Named after the Italian word for a bite, "boccone", these little pastries are made of sweet shortcrust pastry and filled with jam, custard or ricotta, depending on where you find them in the South. In Puglia's beautfiul Martina Franca area, they are often filled with either pastry cream or quince jam -- I've used the latter, but you can also use sour cherry jam (popular in southern Puglia) or whatever takes your fancy. —Emiko
(250 grams) all purpose flour
(110 grams) sugar
stick (½ cup or 125 grams) of cold butter, diced
large (not jumbo) whole egg plus 1 yolk, beaten (save the white for brushing on top of the pastry for a shiny crust)
zest of one lemon, finely grated
(560 grams or 20 ounces) quince jam (or sour cherry jam or pastry cream)
Combine the flour and sugar in a large bowl or in the bowl of a food processor. Cut the cold butter into the flour and sugar by pulsing the processor or, if using hands, rub the butter into the flour until you get a crumbly mixture and there are no more visible butter pieces. Mix in the beaten egg and the yolk along with the lemon zest until the pastry comes together into a smooth, elastic ball. Let it rest in the fridge for at least 30 minutes.
Roll the dough on a lightly floured surface until about 3mm (1/10 inch) thick. Cut 8 discs about 3 3/4-4 inches in diameter (9.5-10cm) -- I use a bowl I have about this size across the widest part, flip it over onto the rolled out dough and trace around it. Fill a muffin tray or ramekins with the pastry discs, pressing them down gently to be smooth and even. Prick the base with the tines of a fork.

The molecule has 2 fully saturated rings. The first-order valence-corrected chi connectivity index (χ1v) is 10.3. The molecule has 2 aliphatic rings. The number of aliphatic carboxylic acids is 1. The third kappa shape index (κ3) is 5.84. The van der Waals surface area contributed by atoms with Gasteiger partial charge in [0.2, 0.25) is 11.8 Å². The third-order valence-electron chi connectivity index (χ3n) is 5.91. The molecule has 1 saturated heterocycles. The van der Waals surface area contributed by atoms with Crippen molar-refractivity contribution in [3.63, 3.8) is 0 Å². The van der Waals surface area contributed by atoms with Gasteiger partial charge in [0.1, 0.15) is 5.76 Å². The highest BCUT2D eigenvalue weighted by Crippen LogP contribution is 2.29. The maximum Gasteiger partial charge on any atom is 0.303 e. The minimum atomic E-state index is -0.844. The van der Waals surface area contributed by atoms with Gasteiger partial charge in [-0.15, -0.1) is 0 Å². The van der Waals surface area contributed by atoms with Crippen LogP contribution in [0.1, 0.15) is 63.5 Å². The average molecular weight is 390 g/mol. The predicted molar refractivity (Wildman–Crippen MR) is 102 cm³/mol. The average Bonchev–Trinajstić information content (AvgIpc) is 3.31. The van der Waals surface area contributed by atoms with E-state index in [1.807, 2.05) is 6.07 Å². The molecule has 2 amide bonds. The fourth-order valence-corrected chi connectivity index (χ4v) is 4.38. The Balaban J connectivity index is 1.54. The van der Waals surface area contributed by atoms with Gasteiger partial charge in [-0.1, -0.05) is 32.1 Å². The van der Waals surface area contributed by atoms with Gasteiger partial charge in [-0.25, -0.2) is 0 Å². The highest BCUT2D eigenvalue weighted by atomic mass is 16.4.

Fill the pastries (I used roughly 1/4 cup or a couple tablespoons) with jam.
Gather together the leftover dough and roll it back out to 3mm thickness. Cut out discs to cover exactly the top of the pastries (mine were about 3 1/4 or 8cm in diameter).
Beat the leftover egg white and brush some over the edges of the pastries before putting the discs on top. Press down the edges very gently to seal and, if desired, you can brush the egg white on the top of the pastries too, this will give them a bit of shine, if you are going to serve them without a dusting of powdered sugar.
Bake in an oven pre-heated to 180C/350F for 20 minutes or until the tops are golden brown and crisp.
The Australian-Japanese cookbook author has lived in Florence (where a visit to a cheese farm once inspired her to start a food blog) for over 10 years with her Tuscan sommelier husband and two kids. Her third cookbook, Tortellini at Midnight, is out now.